By Catherine Alloway and Thomas Fountaine, ICMA-CM
What options exist for public libraries and their funding by local governments when critical revenue streams are reduced? The public library of the State College, Pennsylvania, region successfully used an unorthodox and focused approach in 2014 to help alleviate budget pressures and increase public awareness of public library funding.
Annually, six local governments comprising the Centre Region Council of Governments (CRCOG) band together to provide local funding for the Schlow Centre Region Library located in downtown State College. The award-winning library, located on the one of the busiest corners in the city, serves a population of 92,096.
It attracts more than 310,000 visitors annually and checks out more than 700,000 items on a $2.2 million budget. Financial records showed that 59 percent of Schlow’s 2014 income came from CRCOG, while 19 percent came from the Commonwealth of Pennsylvania.
Government funding for Pennsylvania’s 442 public libraries relies heavily on state revenues. In fiscal year 2011, the commonwealth’s libraries ranked sixth among all states in state funding for libraries and 46th for local county or municipal funding.1 Since 2007, Pennsylvania libraries have experienced a steady decline of state revenues in real and inflation-adjusted dollars, resulting in numerous library service reductions and closures, as local governments, particularly in rural areas, struggle to replace lost state aid.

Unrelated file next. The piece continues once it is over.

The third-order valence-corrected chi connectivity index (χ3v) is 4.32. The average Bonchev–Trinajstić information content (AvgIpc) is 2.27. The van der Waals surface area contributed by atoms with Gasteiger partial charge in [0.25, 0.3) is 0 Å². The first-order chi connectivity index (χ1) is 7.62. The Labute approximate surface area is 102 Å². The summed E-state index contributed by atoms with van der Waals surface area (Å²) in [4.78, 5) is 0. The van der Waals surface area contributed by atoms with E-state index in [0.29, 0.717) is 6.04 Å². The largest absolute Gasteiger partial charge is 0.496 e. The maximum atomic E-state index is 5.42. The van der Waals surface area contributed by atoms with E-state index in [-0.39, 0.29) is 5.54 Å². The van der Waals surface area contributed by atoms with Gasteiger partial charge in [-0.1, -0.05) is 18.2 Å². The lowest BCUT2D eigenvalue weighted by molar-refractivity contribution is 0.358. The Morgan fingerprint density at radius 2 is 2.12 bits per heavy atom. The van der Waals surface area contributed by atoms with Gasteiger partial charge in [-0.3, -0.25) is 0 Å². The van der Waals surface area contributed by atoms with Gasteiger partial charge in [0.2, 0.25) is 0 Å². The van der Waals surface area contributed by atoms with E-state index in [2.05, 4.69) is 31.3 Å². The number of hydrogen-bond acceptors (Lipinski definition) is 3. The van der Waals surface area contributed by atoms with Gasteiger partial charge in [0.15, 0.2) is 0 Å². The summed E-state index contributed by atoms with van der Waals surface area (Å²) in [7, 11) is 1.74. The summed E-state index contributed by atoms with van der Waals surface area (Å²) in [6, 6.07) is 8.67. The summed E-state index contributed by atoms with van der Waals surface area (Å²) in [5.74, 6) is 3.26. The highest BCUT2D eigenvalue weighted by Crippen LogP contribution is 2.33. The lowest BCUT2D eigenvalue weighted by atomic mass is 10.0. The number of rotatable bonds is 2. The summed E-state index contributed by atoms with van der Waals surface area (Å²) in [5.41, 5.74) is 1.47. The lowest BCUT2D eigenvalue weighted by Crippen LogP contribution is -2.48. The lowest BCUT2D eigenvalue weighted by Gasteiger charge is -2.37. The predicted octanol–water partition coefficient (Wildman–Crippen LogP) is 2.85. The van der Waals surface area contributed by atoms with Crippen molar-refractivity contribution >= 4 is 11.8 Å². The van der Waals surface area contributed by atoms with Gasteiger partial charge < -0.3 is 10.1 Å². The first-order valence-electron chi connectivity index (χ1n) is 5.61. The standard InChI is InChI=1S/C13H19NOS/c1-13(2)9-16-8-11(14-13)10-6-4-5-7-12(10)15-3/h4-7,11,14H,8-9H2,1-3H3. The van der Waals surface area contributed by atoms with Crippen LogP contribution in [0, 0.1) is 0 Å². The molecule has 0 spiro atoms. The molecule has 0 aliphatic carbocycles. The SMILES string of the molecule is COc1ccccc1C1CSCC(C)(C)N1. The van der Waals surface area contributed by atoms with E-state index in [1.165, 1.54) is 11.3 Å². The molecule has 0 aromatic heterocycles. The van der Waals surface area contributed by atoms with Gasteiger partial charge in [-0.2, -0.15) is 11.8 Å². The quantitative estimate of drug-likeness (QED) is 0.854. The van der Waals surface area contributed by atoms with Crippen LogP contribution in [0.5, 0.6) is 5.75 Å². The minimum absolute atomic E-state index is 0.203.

In addition to reduced state revenue, Schlow, like other libraries, has experienced additional revenue declines, including investment interest. New consumer reading habits have also reduced a long-standing library revenue stream: overdue fines. Fine income is decreasing due to e-mail date-due reminders and e-book checkouts, which do not generate penalties.
The library developed an aggressive fund-raising plan, and donations have increased 130 percent since 2009. CRCOG, meanwhile, has provided annual municipal revenue increases of 2 to 5 percent.
Simultaneously, expenditures have risen, and large annual increases in facility and health insurance expenses have stressed the budget. The high cost of popular e-books, priced higher for libraries, has stretched the ability to buy new bestsellers in the multiple formats readers demand. The first draft budget for 2014 showed expenditures exceeding revenues by 10 percent.
Weighing a One-Week Closure
As library director, this article’s author had heard of public libraries that had closed and furloughed staff for a week or more to resolve financial stresses. Although most libraries address budget shortfalls by trimming weekly hours or services, staff wondered: Could a more extreme approach benefit Schlow in a tight budget year?
Typically, reducing schedules or programs here and there tend to go unnoticed by library users, while gradually whittling away at the library’s overall community effectiveness.
Library staff researched extended library closures, but library professional literature yielded few insights, and libraries contacted had no remaining staff who had details of the experience. Meanwhile, these potential benefits of closing the library emerged:
- The inconvenience of closing would be shared by an unserved public and unpaid staff who would have a one-week furlough.
- Closing for seven consecutive days would maximize operational cost-savings, especially for utilities.
- The temporary closure of a valued government service could raise awareness of library value and funding among residents.